Best Shots Rapid Reviews: SUPERMAN #19, SUPER SONS #2, CAPTAIN AMERICA: SAM WILSON #20, ARCHIE #18, More

DC Comics March 2017 solicitations
Credit: DC Comics

Greetings, 'Rama readers — ready for your Thursday reviews? Then get ready and strap yourselves in for Best Shots' Rapid-Fire Reviews! Let's kick off with Sassy Scott Cederlund, as he takes a look at the latest issue of Superman...

Credit: DC Comics

Superman #19 (Published by DC Comics; Review by Scott Cederlund; ‘Rama Rating: 8 out of 10): Peter Tomasi and Patrick Gleason are trying to pull a fast one over us and they’re doing a pretty good job at it. As “Superman Reborn” continues, each new revelation is quickly followed by a new mystery. The last issue of the crossover revealed that Mr. Mxyzptlk was behind so much of the troubles in Clark, Lois, and Jon’s life, and in this issue, Clark and Lois have to race to find Jon or lose him forever. Tomasi and Gleason’s big, bold story beats turn this search for a missing son into the highest-stakes version of Chutes and Ladders. Gleason, inker Mick Gray, and colorist John Kalisz deliver twisted thrills as a jealous fifth-dimensional imp tries to strike at the heart of Superman using candy canes and board games. And as if the reveal of Mxyzptlk from the pre-New 52 universe showing up wasn’t enough for this comic, Tomasi and Gleason build up to one final last-page reveal that wonderfully rings true in a DC comic-booky way. Superman #19 shows that this Superman creative team still has some tricks that they haven’t shown us yet.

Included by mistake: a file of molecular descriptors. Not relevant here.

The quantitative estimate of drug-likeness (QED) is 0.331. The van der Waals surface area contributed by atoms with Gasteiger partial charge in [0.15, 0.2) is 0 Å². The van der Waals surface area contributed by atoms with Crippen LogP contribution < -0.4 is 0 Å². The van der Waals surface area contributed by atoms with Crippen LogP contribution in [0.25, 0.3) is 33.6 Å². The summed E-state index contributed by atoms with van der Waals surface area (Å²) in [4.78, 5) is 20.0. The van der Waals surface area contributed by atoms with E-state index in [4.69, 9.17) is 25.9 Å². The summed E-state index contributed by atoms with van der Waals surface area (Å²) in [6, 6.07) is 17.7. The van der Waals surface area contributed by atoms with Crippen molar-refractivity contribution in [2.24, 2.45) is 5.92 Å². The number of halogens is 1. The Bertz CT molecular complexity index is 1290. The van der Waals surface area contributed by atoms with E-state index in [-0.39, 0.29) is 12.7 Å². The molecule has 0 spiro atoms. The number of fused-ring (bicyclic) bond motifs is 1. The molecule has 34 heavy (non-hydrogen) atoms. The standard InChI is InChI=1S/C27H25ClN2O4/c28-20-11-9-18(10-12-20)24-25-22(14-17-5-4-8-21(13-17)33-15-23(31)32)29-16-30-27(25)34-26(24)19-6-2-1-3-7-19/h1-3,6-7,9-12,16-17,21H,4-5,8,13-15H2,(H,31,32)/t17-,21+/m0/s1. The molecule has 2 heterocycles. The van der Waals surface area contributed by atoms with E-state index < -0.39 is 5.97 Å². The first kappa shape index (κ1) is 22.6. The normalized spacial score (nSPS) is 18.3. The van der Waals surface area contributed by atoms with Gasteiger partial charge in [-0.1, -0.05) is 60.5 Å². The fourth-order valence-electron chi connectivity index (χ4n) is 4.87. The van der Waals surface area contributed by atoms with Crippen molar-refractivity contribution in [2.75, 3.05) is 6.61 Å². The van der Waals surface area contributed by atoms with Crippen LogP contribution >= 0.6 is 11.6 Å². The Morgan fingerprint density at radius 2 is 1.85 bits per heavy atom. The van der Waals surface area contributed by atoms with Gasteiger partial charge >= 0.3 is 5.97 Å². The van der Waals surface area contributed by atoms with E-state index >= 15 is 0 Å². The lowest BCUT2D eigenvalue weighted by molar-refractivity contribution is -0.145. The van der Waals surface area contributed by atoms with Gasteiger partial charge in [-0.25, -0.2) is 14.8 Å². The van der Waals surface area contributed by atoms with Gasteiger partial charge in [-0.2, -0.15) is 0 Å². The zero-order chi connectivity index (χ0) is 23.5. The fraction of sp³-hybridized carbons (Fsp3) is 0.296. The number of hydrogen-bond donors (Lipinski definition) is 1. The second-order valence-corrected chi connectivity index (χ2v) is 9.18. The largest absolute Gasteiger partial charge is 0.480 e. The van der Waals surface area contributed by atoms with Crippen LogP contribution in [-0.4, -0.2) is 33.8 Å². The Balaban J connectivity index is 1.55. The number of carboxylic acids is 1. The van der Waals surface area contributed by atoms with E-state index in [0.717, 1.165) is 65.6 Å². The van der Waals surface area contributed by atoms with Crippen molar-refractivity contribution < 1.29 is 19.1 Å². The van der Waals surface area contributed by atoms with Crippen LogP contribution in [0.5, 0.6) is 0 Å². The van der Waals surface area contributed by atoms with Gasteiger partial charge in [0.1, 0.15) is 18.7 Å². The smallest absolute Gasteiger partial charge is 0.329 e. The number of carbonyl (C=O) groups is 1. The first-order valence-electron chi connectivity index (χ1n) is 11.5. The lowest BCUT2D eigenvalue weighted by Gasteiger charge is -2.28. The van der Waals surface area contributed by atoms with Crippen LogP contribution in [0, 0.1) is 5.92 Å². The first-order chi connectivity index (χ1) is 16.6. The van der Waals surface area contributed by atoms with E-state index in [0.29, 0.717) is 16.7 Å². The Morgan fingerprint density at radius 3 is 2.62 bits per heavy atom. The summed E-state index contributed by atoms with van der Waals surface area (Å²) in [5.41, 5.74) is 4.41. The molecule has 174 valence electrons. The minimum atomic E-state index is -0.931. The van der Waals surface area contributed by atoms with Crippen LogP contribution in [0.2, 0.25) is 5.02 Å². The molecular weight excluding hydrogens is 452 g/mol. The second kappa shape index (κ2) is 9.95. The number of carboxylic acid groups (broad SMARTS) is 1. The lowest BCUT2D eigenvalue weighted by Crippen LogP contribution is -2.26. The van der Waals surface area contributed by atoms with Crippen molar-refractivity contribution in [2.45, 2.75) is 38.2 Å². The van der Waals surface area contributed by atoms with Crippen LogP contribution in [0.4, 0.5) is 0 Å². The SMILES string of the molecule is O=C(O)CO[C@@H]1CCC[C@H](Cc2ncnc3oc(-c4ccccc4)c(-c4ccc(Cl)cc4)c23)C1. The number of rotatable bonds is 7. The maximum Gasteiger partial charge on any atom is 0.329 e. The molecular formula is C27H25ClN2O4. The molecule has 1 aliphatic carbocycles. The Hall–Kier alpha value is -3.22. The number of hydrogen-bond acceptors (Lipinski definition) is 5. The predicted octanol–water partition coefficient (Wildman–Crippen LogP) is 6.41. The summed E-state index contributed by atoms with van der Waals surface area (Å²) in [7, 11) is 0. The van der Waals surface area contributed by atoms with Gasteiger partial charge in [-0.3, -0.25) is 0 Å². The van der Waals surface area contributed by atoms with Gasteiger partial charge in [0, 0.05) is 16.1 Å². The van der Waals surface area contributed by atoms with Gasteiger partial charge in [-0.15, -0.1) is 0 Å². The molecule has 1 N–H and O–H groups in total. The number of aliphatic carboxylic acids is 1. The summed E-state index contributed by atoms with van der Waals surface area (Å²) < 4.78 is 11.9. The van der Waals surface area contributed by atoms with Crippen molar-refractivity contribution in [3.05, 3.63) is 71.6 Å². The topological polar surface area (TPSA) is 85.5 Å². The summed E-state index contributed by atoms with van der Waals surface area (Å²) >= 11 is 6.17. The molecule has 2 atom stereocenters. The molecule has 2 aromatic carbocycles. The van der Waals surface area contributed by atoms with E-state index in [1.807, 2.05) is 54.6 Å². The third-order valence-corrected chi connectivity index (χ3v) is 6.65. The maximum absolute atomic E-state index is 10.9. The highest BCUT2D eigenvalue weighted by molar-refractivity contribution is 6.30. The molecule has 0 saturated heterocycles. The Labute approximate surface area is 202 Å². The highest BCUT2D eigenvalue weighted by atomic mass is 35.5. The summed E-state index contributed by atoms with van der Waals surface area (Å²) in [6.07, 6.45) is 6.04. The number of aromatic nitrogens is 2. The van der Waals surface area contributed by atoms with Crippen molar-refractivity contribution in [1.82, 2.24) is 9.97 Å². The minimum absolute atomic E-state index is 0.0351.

Credit: Marvel Comics